What Is the Marketing Purpose of a Website?

by Marla Currie

The Internet has grown to such an extent since its inception that, for many businesses, it has supplanted other traditional channels of marketing communication as the primary means to reach certain kinds of consumers. According to PC World magazine, the Internet's growth threatens to end the dominance of some traditional marketing communication channels such as printed newspapers and magazines. As more and more marketing dollars move from traditional media and onto the Internet, having a marketing website a business necessity.

Reach Today's Consumer

Use of the Internet by all U.S. demographic groups is very high. According to eMarketer, a digital marketing research company, 221 million people in the U.S. are forecasted to be online in 2010, about 71 percent of the total population. The Pew Internet & American Life Project reports that 76 percent of Americans were online in 2009. Any business who sells directly to consumers cannot afford not to put their message in front of those online consumers.

Product Awareness

With so many eyes looking at computer screens daily, creating awareness of a company or product through establishment of a website does not automatically guarantee site traffic and awareness building. According to MoneyOnline.net, to attract visitors to a website the ongoing discipline of Search Engine Optimization (SEO) must be practiced. SEO attempts to boost website rankings through the use of keywords, link building and updated content. Higher rankings mean more awareness and more marketing traffic to a website. A good adjunct to SEO is creating awareness by advertising on the Internet. Internet advertising is comparatively inexpensive, making it an ideal choice for smaller businesses to create awareness of their business and drive traffic to their website for marketing purposes.

Detailed Product Message

A website allows marketers the chance to wax poetically about their product or service in a way unaffordable in any other marketing channel. A large business website can have thousands of pages. According to Boutell.com, the average number of pages created by websites is 273. With that number of pages, marketers are able to explain their business or product in great detail: the how, why, where, and what, using words and images. There is no limit.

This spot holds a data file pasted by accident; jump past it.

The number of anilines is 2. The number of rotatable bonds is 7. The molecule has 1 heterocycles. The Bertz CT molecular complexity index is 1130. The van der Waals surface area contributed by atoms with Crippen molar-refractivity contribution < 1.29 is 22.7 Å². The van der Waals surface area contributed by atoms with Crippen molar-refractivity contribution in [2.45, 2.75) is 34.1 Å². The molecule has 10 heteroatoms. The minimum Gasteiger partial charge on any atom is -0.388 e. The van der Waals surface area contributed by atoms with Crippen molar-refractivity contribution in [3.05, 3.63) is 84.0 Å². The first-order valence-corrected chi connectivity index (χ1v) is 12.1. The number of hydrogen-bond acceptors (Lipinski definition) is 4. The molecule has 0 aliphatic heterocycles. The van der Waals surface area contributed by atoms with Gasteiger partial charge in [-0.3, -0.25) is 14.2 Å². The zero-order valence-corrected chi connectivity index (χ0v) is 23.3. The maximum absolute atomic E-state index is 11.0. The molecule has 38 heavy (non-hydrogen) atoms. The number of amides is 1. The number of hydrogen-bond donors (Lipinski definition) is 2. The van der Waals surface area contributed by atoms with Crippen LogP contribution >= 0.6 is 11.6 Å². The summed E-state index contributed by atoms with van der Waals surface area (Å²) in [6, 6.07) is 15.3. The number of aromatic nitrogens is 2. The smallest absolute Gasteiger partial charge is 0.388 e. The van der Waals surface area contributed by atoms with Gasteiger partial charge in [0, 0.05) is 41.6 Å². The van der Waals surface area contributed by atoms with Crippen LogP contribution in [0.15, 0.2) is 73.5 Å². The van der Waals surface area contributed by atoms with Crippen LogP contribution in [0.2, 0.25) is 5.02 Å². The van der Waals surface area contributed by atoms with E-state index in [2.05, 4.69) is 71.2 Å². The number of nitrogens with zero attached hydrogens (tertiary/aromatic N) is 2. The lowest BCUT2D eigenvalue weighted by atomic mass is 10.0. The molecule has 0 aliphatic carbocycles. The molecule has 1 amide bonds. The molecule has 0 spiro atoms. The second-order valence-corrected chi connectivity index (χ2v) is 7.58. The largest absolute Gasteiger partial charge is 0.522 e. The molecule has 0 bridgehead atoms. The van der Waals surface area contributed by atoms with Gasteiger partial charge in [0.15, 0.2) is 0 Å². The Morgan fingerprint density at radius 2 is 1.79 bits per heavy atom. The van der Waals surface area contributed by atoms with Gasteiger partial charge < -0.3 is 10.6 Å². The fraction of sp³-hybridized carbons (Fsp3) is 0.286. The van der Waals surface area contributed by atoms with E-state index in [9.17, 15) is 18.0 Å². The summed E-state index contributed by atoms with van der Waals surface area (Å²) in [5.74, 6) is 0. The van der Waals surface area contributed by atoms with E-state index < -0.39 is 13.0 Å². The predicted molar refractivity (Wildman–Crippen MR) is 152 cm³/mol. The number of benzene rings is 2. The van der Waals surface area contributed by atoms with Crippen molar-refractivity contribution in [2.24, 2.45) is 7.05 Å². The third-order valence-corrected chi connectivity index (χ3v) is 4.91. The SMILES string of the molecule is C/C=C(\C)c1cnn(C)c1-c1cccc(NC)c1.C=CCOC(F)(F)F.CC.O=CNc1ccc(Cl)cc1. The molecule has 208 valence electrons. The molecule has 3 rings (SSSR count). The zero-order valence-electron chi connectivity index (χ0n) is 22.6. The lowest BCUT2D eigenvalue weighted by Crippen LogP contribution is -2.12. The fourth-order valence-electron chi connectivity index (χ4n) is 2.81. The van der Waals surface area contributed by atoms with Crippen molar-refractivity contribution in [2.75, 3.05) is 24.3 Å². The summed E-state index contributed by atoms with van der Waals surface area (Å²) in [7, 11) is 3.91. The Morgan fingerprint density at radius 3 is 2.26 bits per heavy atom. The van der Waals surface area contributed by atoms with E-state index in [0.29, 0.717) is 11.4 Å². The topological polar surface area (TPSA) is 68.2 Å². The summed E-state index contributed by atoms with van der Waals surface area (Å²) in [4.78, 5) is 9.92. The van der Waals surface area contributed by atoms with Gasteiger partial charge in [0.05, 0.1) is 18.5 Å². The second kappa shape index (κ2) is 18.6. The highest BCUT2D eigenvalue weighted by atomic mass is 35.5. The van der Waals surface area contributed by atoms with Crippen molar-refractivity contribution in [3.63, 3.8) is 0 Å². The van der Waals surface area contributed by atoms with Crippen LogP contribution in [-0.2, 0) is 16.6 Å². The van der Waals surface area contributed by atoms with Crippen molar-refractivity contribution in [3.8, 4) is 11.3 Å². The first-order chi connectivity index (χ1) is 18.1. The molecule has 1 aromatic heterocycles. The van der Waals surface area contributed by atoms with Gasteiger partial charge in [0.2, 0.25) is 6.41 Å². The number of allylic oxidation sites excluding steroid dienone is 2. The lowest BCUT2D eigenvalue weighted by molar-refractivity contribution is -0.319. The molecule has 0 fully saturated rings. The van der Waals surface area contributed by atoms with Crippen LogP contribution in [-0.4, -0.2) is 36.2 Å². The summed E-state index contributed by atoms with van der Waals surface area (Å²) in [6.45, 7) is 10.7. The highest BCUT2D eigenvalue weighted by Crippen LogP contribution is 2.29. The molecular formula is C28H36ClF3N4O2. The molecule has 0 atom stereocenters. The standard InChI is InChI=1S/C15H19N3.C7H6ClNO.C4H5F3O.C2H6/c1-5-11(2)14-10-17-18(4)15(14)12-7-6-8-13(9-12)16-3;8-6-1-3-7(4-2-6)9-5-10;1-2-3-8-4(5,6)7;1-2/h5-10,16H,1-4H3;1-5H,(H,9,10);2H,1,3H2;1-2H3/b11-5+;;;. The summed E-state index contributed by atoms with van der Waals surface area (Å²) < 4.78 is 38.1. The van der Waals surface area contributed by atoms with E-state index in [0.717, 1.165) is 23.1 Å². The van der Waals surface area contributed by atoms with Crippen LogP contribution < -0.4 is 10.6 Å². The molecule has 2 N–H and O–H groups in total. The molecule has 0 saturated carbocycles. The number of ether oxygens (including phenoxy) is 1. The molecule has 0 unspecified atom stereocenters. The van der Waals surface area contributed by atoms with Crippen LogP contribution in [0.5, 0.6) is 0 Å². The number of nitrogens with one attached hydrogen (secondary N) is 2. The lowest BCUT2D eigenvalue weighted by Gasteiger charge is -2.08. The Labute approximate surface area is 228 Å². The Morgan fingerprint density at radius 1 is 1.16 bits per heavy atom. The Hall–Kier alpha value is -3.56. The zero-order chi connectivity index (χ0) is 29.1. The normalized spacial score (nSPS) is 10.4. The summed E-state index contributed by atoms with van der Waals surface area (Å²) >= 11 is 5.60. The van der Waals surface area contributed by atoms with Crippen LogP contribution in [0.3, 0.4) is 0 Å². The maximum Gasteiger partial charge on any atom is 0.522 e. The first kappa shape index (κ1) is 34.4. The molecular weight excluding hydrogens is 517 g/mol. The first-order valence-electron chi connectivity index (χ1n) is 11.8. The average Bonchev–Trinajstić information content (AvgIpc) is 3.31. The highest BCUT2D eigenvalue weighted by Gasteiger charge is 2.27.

Establish Credibility/Authority

A website can be a quick route to establishing credibility and conferring authority status. A website allows the marketer to position its products and company. By writing and publishing articles and submitting those articles to the thousands of directories and search engines online, anyone can become an authority in his field. Authorities are turned to as trusted sources for business interaction.

Transactional Marketing

Far from their humble roots as digital brochures, websites have become sophisticated portals for ecommerce and transactional marketing. Product manufacturers, designers, even small mom and pop producers, can establish a merchant account to accept credit cards and do real cash business online.

About the Author

Marla Currie has written professionally since 1995. She is editor and publisher of The Urban Shopper, an online magazine whose consumerist content is targeted to Black and Latino females. In addition to short fiction, Currie is author of "The Humours of Black Life," a nonfiction work. She has a master's degree in advertising.

Photo Credits

  • photo_camera internet image by arabesque from Fotolia.com